Professor Guy Julier, Design Leadership, Aalto University, Finland; researcher, activist, & consultant; publications, Economies of Design, Design & Creativity, The Culture of Design.
Elan Gamaker, screenwriter, story editor and filmmaker; Senior Lecturer in Film (Screenwriting) and BA Film Programme Convenor, University of Roehampton, London; Associate Editor, Screenworks Screen Media Practice Research Journal.
Dr Mika Elo, Professor of artistic research at the Academy of Fine Arts (University of the Arts Helsinki); curator, visual artist and researcher; co-convenor of Research Pavilion in Venice Biennale 2019.
Dr Vytautas Michelkevičius, Associated Professor at the Vilnius Academy of Arts; Artistic Director of Nida Art Colony; curator of artistic research projects in various contexts, including the Lithuanian Pavilion at the 56th Venice Biennale (featuring Dainius Liškevičius’ ‘Museum’); and author of Mapping Artistic Research. Towards Diagrammatic Knowing (2018).
Dr Joanne Morra, Reader in Art History and Theory; curator of the Doctoral Platform at Central Saint Martins, University of the Arts London; Founding Principal Editor of the Journal of Visual Culture.
Dr Sofia Pantouvaki, Professor of Costume Design at Aalto University; scenographer and exhibition curator; Founding Editor Studies in Costume and Performance; Vice-Head for Research, OISTAT Costume, Chair of Critical Costume, Co-Convener, IFTR Scenography Working Group.

List of selected participants:

Adam J B Walker, Royal College of Art (UK)
Alessandra Ferrini, University of the Arts London (UK)
Anni Laakso, University of the Arts Helsinki (FI)
Camilla Andersson, Aalto University School of Arts, Design and Architecture (FI)
Emilia Yang, University of Southern California (US)
Freja Bäckman, Aalto University School of Arts, Design and Architecture (FI)
Jade Montserrat, University of Central Lancashire, IBAR (UK)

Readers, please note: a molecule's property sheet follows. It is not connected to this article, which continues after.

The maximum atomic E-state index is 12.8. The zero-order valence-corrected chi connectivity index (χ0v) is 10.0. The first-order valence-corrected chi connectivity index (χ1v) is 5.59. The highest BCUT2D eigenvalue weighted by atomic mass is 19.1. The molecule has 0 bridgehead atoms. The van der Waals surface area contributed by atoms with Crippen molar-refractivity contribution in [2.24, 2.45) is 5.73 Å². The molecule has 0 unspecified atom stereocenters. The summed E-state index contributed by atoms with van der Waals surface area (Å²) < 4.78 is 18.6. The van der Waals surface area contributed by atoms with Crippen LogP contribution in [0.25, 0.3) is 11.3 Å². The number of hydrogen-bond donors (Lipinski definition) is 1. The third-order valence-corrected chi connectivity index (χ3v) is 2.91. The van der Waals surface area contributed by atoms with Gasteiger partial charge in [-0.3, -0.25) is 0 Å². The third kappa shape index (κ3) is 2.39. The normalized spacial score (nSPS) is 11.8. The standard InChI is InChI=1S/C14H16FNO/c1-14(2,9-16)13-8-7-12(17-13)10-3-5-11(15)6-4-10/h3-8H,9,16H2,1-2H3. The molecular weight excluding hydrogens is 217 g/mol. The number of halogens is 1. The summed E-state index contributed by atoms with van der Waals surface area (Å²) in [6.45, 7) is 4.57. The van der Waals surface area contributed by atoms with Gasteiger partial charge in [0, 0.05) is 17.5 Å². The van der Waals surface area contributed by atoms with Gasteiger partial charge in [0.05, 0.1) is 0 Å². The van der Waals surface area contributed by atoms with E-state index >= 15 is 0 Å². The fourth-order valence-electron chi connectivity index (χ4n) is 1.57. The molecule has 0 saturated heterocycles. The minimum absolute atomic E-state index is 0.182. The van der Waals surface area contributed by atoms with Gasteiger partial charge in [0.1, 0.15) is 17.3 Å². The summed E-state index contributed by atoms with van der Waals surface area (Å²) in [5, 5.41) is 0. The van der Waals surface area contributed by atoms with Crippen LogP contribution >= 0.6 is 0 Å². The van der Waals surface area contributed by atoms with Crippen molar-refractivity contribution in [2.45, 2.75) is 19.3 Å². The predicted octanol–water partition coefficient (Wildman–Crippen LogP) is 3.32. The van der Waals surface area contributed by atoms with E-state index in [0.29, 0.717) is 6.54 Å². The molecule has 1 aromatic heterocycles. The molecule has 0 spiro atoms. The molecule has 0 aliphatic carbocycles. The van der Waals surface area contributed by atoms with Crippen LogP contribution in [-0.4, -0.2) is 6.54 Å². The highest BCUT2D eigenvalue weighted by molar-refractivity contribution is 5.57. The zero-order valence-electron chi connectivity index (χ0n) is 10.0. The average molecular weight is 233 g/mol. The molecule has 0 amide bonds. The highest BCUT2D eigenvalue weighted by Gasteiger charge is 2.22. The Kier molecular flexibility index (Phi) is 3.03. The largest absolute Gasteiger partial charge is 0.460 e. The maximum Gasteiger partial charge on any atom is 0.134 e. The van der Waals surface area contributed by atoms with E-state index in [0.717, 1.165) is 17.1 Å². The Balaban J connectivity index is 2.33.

Juan Duarte Regino, Aalto University School of Arts, Design and Architecture (FI)
Laima Kreivyte, Vilnius Academy of Arts (LT)
Marcia Michael, University of the Arts London (UK)
Marloeke van der Vlugt, Utrecht University of the Arts (NL)
Onyeka Igwe, University of the Arts London (UK)
Saara Hannula, University of the Arts Helsinki (FI)
Simona Zemaityte, Vilnius Academy of Arts (LT)
Stephanie Misa, University of the Arts Helsinki (FI)
Teresa M. Carlesimo, Queen’s University (CA)
Vitalij Cerviakov, Vilnius Academy of Arts (LT)

Invited speakers & tutors

The curator of the 2019 NDS is Dr Marquard Smith; Programme Leader, MA Museums & Galleries in Education, UCL; Professor of Artistic Research, Vilnius Academy of Arts; Editor-in-Chief, Journal of Visual Culture; Board Member, Live Art Development Agency & Arts Catalyst.

The confirmed speakers and tutors come from across art, design, museums and galleries, and the public knowledge sector, with extensive experience of carrying out practice-led research, and supporting doctoral students to do likewise.

Invited speakers:

Dr Michelle Williams Gamaker, an artist working with moving image & performance; Lecturer, Goldsmiths; Chair, commissioning agency Pavilion; co-founder, Women of Colour Index (WOCI) Reading Group.
Prof Guy Julier, Design Leadership, Aalto University, Finland; researcher, activist, & consultant; publications, Economies of Design, Design & Creativity, The Culture of Design.
Elan Gamaker, screenwriter, story editor and filmmaker; Senior Lecturer in Film (Screenwriting) and BA Film Programme Convenor, University of Roehampton, London; Associate Editor, Screenworks Screen Media Practice Research Journal.

 

Tutors:

Dr Mika Elo, Professor of artistic research at the Academy of Fine Arts (University of the Arts Helsinki); curator, visual artist and researcher; co-convenor of Research Pavilion in Venice Biennale 2019.
Dr Vytautas Michelkevičius, Associated Professor at the Vilnius Academy of Arts; Artistic Director of Nida Art Colony; curator of artistic research projects in various contexts, including the Lithuanian Pavilion at the 56th Venice Biennale (featuring Dainius Liškevičius’ ‘Museum’); and author of Mapping Artistic Research. Towards Diagrammatic Knowing (2018).
Dr Joanne Morra, Reader in Art History and Theory; curator of the Doctoral Platform at Central Saint Martins, University of the Arts London; Founding Principal Editor of the Journal of Visual Culture.
Dr Sofia Pantouvaki, Professor of Costume Design at Aalto University; scenographer and exhibition curator; Founding Editor Studies in Costume and Performance; Vice-Head for Research, OISTAT Costume, Chair of Critical Costume, Co-Convener, IFTR Scenography Working Group.

Programme

Curated by Dr Marquard Smith

SUNDAY, AUGUST 25 (Morion)

6 pm intro to the course and participants (Rasa Antanavičiūtė & Marquard Smith)
8 pm welcome dinner

Introduction by Marco Baravalle on the activities of centro sociale Morion and S.a.L.E. Docks, a collective managing an independent space for visual arts, activism, and experimental theater located in what had been an abandoned salt-storage facility in Dorsoduro, Venice.